Satellite TV provider Dish Network said regulators have sent it mixed messages about its prospects for competing in the wireless market.
Dish Chairman Charlie Ergen said during the company's second-quarter conference call that the Federal Communications Commission's decision to deny a $3.3 billion credit it gave to two of Dish's affiliates in the last spectrum auction, which ended in January, has likely killed its plans to pursue a reported merger with wireless provider T-Mobile. And he suggested the company may sit out the next wireless auction of TV broadcast spectrum set for early next year.
For several years, Dish has been amassing a treasure trove of wireless spectrum or the airwaves that carry text messages, voice calls, streaming video and Internet content to mobile devices. The companywhich generated a record $45 billion in revenue for the federal government. Dish's participation in the auction not only helped drive up prices but also ensured that AT&T and Verizon, which together control more than 70 percent of the wireless market, did not walk away with all the spectrum licenses in the auction.
Dish's spectrum combined with its satellite video offerings and its new Internet streaming TV service made it one of the few companies capable of entering the wireless market to compete with AT&T and Verizon. But Ergen said the FCC's decision to deny it the bidding discounts sends a "strong signal" to the company that a new entrant like Dish won't be able to get into the marketplace even if it buys its way in. This is in spite of the fact that this FCC in particular has been very supportive of outside competition.
"I made a mistake in judgment," Ergen said. "We were fairly confident that the FCC was encouraging us to do exactly what we did. For whatever reason, they sided with big guys."
Last month, FCC Chairman Tom WheelerThe discount was meant for small businesses, but because the FCC said Dish controls more than 85 percent of each of the two companies, it disqualified Dish from getting the credit. The full commission is expected to adopt the proposal, with a final decision being announced at any time.
Ergen said that Dish will review the official order once the FCC votes on it. He added that the company will also examine the rules for the upcoming broadcast wireless spectrum auction, some of which will be voted on by the FCC on Thursday, before deciding whether to participate.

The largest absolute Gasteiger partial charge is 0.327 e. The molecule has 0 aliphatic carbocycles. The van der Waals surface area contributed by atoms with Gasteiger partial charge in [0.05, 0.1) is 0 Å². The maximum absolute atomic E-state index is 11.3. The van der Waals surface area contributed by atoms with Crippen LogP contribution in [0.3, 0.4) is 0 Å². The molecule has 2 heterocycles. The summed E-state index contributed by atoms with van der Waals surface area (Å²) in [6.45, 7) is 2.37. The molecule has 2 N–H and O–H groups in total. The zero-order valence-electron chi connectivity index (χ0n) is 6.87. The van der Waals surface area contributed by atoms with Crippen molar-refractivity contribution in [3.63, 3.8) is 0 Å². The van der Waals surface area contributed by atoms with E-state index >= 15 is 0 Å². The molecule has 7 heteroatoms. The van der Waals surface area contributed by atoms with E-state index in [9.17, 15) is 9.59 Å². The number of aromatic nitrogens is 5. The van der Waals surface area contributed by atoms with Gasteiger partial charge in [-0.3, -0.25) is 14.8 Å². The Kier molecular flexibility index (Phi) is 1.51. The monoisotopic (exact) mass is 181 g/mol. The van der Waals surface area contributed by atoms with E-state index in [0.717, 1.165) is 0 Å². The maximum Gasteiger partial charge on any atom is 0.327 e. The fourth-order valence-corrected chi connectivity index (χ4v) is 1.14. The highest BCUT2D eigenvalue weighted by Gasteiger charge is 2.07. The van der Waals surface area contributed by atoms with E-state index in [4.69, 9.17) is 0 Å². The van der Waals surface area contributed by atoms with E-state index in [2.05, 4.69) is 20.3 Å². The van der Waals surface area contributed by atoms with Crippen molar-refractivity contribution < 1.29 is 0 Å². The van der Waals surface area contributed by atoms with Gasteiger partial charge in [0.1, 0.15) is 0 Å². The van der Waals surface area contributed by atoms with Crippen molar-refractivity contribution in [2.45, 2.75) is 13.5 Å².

But Ergen said that it could be difficult to convince his board of directors to participate in the auction, given the FCC's actions following the most recent auction. He said there was a "trust factor" to consider that he anticipates will complicate the matter.
Still, he clarified that the company may still participate in the auction, but he said he was being "realistic" about the prospects.
Even though Dish has been amassing large amounts of spectrum through auctions and private deals, the company has been tight lipped about its plans for the valuable asset. Spectrum is considered the lifeblood of the wireless industry. Former FCC Chairman Reed Hundt recently characterized the acquisition of wireless licenses as essentially acquiring licenses to compete. Ergen has previously indicated it's too expensive for Dish to build a network on its own. And he has made no bones about expressing his desire to form a partnership or merge with an existing wireless carrier.
The company tried to buy Sprint in 2013 but was outmaneuvered by Japan's Softbank. More recently, it has reportedly been in talks with wireless provider T-Mobile. Ergen confirmed the FCC's decision to deny the bidding discount has has cooled talks.
"The government tells you where they want you to go," he said. "You don't have to be a genius to read between the lines. They are telling us that leasing or selling our spectrum is OK."
He added that even though selling Dish's spectrum may give his shareholders short-term gains, as an entrepreneur he'd like to compete toe-to-toe with the large phone companies.
"In my heart, the best long-term thing is to compete with the big guys," he said. "But we won't get there without government support. If the big guys can get Congress to write letters and the FCC to make decisions, we can't compete."